David Hutchinson got health insurance for the first time in his life about a year ago. Now he’s worried he might lose it.
After someone helped him sign up through the New York Health Exchange, he enrolled in Blue Choice Option, a Medicaid plan managed by BlueCross BlueShield. Hutchinson, 52, is one of many Americans who got insured with the passing of the Affordable Care Act.
He says he paid close attention to this year’s presidential campaign, especially Donald Trump’s promises to dismantle the Affordable Care Act. Hutchinson knew his health insurance could be at stake.
“I worried about it for me and many more people who cannot afford it,” Hutchinson says.
Trump called the ACA a catastrophe and vowed to change it “very, very quickly.” While it’s decidedly too soon to know exactly what changes would happen when, 2.8 million New Yorkers who’ve signed up for health insurance through the exchange might be impacted.
Trump ran on a few different ideas for amending the current system such as tax free health savings accounts, the opportunity to buy insurance across state lines to encourage competition and changing the way Medicaid funding works. Last week the President-elect told the Wall Street Journal he may consider keeping parts of Obamacare.
New Yorkers may not be affected by some of these anticipated federal changes because of policies in place at the state level. In some ways, the Affordable Care Act is really like 50 different Affordable Care Acts. Policies, procedures, and prices vary state by state.
“New York state had already implemented a lot of the tenets of the Affordable Care Act even before the Affordable Care Act took effect,” explains Leslie Moran, vice president of the New York Health Plan Association, which represents almost all of the insurance companies in the state.
In the 1990s, New York passed legislation, that was unique at the time, known as guaranteed issue. (These provisions were later blamed for insurance becoming unaffordable.) It protected patients from discrimination based on pre-existing conditions, age or sex, Moran says. In 2002, another law passed requiring insurance companies to cover contraceptive drugs or devices. In 2009, a separate law passed that allowed young adults to stay on their parents insurance until the age of 29.
But what is at stake for New York is federal funding for health coverage, including the estimated $804 million that currently subsidize 90 percent of the low cost Essential plan, which is insurance for people who don’t qualify for Medicaid or can’t quite afford a private insurance plan, Moran explains. The federal government also pays for 50 percent of Medicaid costs as well as tax credits for insurance premiums. Most New Yorkers who have signed up through the exchange are enrolled in a Medicaid plan or the Essential plan.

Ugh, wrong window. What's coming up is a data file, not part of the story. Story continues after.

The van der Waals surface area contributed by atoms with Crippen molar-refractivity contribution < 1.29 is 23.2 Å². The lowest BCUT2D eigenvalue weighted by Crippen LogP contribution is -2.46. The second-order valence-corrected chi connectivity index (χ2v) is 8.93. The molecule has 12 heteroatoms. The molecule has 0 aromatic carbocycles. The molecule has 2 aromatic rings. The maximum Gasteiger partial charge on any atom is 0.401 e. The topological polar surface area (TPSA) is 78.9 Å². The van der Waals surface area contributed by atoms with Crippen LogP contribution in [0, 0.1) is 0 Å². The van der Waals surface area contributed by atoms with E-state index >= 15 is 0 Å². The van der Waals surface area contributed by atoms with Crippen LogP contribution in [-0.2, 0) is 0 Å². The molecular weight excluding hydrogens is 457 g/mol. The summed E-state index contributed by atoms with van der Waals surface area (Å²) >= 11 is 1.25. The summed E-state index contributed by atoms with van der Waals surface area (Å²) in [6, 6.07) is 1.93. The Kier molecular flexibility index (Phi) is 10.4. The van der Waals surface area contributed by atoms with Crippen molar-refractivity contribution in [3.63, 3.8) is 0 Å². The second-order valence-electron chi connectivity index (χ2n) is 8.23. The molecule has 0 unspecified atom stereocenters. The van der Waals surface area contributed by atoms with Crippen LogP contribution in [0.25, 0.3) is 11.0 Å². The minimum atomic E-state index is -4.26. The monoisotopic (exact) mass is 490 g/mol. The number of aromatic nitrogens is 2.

While national changes could be significant, the impact will come down to how individual states react.
“That’s the big question. If [New York] wanted to continue offering these programs, the state itself would have to find some way—you know, find those dollars. That’s the big question hanging over all of our heads,” Moran says.
In Trump’s campaign platform, he proposed Medicaid would operate as a state block grant program. Each state would get a capped amount of money for Medicaid coverage.
“The block grant is a finite amount of money. And a state might use that up and say to other people, ‘Sorry, you're not eligible, we've used up our block grant,’” says Sarah Liebschutz, a SUNY professor emerita of political science, who has researched ACA implementation in New York for the Rockefeller Institute of Government.
There are still a lot of questions about how a block grant formula would work, such as whether it would incorporate people who have become eligible for Medicaid because of the expansion, Liebschutz says.
These uncertainties shouldn’t stop you from signing up for insurance during this open enrollment period, Liebschutz adds. No major changes are anticipated before the end of 2017.
“The wheels of government turn slowly and there will be lots of lots of input before action is taken,” Liebschutz says.
Side Effects Public Media is a health reporting collaborative based at WFYI in Indianapolis. Karen Shakerdge can be reached at 585-258-0246 or firstname.lastname@example.org. Follow her on Twitter: @karenshakerdge.